December 12, 2014
Pressure to be Perfect
Is anyone really perfect? What exactly is ‘perfect’? Being skinny? Being curvy?
Being yourself? Everyone has a different definition of ‘perfect,’ but society has it’s own: skinny, to the point you look ill. Celebrities, media, and supermodels all put so much pressure on young women to be like this.
Bethenny Frankel is just one of the many women who have been accused of promoting an unhealthy body image. This American reality television personality, talk show host, author, and entrepreneur is very pretty, yet it is quite easy to see every bone in her body. When Bethenny posted a picture on Instagram proudly wearing her fouryearold daughter’s Pj’s, the ‘skinny girl’ faced a massive backlash.
The first 10 years of a girl’s life is spent playing with Barbies, and the next 10 years are spent trying to look like one. The Barbie doll is advertised to teach young girls to model these images in their lives. The doll is stated to be 5’9 and weigh 110 lbs, which is 35 lbs below healthy weight. Less selfesteem, worse body image, and stronger desire to be thin from playing with dolls.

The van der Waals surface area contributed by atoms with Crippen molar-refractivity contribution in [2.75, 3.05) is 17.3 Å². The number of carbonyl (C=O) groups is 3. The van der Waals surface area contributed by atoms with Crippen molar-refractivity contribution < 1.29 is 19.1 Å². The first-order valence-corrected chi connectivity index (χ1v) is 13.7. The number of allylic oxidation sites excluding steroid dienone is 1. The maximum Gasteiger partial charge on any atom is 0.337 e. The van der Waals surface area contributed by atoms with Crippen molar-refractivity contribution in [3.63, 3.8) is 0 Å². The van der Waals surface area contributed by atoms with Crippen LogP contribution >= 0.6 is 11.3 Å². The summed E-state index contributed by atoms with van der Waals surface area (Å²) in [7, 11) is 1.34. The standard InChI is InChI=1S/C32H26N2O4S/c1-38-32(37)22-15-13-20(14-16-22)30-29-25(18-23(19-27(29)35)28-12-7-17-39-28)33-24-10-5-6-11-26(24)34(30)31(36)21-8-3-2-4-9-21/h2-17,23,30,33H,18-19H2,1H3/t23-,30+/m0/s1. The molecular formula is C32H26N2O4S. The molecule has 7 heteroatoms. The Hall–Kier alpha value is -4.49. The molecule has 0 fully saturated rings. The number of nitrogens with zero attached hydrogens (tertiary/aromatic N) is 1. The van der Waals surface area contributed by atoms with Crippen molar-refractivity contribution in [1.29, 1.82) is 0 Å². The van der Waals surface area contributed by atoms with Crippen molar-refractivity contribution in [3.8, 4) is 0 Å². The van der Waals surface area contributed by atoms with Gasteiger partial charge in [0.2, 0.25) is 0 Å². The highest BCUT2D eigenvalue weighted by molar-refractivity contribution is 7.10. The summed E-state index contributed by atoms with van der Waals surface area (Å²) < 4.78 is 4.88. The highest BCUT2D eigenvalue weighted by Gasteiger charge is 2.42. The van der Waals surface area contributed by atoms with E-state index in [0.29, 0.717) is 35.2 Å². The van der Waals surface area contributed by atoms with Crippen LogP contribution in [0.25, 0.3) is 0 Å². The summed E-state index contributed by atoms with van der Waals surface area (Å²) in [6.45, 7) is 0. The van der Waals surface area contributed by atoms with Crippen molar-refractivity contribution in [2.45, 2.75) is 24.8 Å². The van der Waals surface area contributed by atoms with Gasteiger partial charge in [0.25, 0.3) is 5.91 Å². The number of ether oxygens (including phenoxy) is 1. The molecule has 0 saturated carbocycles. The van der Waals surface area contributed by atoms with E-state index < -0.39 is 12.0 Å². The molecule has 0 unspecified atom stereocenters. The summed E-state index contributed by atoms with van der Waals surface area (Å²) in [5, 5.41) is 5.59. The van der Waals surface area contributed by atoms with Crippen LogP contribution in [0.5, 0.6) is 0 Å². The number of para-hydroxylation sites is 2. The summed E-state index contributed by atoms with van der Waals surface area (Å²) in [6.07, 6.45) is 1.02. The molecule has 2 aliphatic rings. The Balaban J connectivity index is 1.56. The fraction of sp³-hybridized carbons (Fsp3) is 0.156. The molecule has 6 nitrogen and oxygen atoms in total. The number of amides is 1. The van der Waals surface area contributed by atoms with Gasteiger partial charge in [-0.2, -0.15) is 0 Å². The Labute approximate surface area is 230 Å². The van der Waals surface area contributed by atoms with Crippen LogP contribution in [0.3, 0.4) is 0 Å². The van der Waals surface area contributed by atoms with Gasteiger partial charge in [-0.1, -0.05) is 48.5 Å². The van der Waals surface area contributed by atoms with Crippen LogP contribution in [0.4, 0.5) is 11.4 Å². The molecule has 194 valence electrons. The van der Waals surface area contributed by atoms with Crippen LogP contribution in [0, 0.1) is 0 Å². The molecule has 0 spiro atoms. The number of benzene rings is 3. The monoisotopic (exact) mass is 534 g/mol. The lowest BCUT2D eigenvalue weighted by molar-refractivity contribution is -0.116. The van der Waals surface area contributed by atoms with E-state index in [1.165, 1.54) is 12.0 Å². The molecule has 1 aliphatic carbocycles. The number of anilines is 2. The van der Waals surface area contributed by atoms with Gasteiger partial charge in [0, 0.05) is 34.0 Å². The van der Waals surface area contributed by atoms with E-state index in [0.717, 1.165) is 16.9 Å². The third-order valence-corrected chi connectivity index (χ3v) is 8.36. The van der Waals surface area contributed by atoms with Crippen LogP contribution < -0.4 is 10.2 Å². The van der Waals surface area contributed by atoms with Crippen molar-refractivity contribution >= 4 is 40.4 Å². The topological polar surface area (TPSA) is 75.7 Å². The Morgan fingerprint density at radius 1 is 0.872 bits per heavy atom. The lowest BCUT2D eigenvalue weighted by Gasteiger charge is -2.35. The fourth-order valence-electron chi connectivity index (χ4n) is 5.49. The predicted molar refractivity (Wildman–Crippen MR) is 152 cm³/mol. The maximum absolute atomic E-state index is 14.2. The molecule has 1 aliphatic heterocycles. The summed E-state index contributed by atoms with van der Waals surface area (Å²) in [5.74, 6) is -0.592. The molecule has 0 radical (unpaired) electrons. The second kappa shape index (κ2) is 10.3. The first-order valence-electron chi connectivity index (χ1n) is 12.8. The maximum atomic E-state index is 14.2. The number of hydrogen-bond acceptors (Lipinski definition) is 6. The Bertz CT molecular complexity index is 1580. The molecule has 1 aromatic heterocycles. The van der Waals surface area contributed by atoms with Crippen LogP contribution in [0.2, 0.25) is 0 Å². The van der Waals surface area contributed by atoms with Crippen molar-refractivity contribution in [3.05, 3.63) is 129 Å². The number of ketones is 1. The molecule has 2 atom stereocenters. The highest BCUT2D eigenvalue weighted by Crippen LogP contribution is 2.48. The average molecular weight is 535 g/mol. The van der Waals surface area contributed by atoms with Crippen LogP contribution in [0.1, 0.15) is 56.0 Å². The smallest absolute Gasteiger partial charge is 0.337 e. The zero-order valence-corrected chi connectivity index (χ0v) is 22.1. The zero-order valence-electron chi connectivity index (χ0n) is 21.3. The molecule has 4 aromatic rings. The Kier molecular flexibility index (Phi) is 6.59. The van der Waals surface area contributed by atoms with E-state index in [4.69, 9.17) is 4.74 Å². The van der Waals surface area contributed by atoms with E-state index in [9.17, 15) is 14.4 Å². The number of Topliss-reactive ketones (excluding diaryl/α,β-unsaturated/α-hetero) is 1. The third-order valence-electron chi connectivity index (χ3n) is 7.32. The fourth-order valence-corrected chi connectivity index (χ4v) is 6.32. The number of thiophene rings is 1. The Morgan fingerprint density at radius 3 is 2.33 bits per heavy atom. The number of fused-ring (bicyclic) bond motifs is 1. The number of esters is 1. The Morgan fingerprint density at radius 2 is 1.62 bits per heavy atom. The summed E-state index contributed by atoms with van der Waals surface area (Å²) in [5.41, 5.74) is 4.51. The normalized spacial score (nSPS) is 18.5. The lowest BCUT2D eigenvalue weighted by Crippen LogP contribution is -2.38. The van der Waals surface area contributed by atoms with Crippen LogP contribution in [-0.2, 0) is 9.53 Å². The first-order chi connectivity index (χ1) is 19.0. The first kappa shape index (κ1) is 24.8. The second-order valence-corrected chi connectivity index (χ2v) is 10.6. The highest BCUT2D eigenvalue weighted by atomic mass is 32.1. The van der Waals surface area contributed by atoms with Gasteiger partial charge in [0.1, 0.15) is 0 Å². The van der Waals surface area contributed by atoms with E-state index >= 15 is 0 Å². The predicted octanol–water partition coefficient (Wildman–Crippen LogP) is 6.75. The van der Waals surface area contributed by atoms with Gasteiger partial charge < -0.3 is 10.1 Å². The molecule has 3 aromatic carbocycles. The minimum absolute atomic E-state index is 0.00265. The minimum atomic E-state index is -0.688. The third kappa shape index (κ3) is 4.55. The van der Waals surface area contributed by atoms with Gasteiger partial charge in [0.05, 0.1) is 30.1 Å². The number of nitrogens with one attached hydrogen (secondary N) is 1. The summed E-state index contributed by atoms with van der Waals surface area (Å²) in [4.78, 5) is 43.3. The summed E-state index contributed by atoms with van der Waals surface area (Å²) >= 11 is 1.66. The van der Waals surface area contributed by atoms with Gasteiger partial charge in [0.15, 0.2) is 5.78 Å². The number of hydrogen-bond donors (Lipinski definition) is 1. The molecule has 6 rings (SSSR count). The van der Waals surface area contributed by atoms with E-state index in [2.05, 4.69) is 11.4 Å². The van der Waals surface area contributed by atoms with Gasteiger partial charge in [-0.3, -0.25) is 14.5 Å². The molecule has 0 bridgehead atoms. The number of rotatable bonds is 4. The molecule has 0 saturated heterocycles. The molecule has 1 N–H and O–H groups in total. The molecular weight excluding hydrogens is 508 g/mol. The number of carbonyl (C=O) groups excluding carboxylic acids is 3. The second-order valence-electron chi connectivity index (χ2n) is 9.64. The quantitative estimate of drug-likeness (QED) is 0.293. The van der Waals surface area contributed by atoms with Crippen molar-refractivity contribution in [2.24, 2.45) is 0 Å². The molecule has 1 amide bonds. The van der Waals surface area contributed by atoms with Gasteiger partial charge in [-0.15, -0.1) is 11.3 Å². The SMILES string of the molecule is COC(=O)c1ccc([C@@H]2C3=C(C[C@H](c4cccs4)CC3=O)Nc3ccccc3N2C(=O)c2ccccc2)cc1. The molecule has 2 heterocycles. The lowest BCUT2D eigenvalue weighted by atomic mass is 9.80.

Magazines and TV are the bane of my life, and not because I read page after page about the new foolproof diet or watch every commercial or tv program about being
Acosta 2 a size 2. No. The reason I can no longer stand magazines or tv is because of my friend.
My friend is addicted to diet pills and no longer has energy to do anything. Last January she went on a diet. She started off just eating strictly healthy and exercising a lot. She dropped from 160 lbs to 135 lbs. Later in March she started taking laxatives on top of all the strict eating and exercising. She went from a size 9/10 to a size 1/2. She now weighs 110 lbs and is addicted to all sorts of dieting pills. 1 in every 3 articles in teen girl magazines include a focus on appearance (“Teen Health and the Media”), and 50% of